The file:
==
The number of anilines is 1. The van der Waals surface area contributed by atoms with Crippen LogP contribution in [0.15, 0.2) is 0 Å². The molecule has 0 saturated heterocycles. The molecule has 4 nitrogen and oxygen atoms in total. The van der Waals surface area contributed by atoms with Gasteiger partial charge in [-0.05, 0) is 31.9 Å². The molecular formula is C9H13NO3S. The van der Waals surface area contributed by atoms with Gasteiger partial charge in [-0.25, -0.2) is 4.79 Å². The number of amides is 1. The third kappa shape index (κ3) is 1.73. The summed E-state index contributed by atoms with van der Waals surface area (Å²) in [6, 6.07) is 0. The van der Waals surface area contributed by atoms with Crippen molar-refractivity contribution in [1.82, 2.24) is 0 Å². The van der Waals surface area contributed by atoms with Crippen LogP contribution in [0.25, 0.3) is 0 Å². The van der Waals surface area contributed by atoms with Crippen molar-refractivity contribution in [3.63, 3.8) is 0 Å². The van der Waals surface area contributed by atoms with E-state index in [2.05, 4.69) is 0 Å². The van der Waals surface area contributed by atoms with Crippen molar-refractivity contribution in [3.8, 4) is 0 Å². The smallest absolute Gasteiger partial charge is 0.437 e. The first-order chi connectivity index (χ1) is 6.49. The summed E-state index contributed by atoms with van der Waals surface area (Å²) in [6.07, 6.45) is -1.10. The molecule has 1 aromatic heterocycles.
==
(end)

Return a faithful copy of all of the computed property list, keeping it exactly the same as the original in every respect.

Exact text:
The number of anilines is 1. The van der Waals surface area contributed by atoms with Crippen LogP contribution in [0.15, 0.2) is 0 Å². The molecule has 0 saturated heterocycles. The molecule has 4 nitrogen and oxygen atoms in total. The van der Waals surface area contributed by atoms with Gasteiger partial charge in [-0.05, 0) is 31.9 Å². The molecular formula is C9H13NO3S. The van der Waals surface area contributed by atoms with Gasteiger partial charge in [-0.25, -0.2) is 4.79 Å². The number of amides is 1. The third kappa shape index (κ3) is 1.73. The summed E-state index contributed by atoms with van der Waals surface area (Å²) in [6, 6.07) is 0. The van der Waals surface area contributed by atoms with Crippen molar-refractivity contribution in [1.82, 2.24) is 0 Å². The van der Waals surface area contributed by atoms with Crippen LogP contribution in [0.25, 0.3) is 0 Å². The van der Waals surface area contributed by atoms with Crippen molar-refractivity contribution in [3.63, 3.8) is 0 Å². The van der Waals surface area contributed by atoms with E-state index in [2.05, 4.69) is 0 Å². The van der Waals surface area contributed by atoms with Crippen molar-refractivity contribution in [3.8, 4) is 0 Å². The smallest absolute Gasteiger partial charge is 0.437 e. The first-order chi connectivity index (χ1) is 6.49. The summed E-state index contributed by atoms with van der Waals surface area (Å²) in [6.07, 6.45) is -1.10. The molecule has 1 aromatic heterocycles.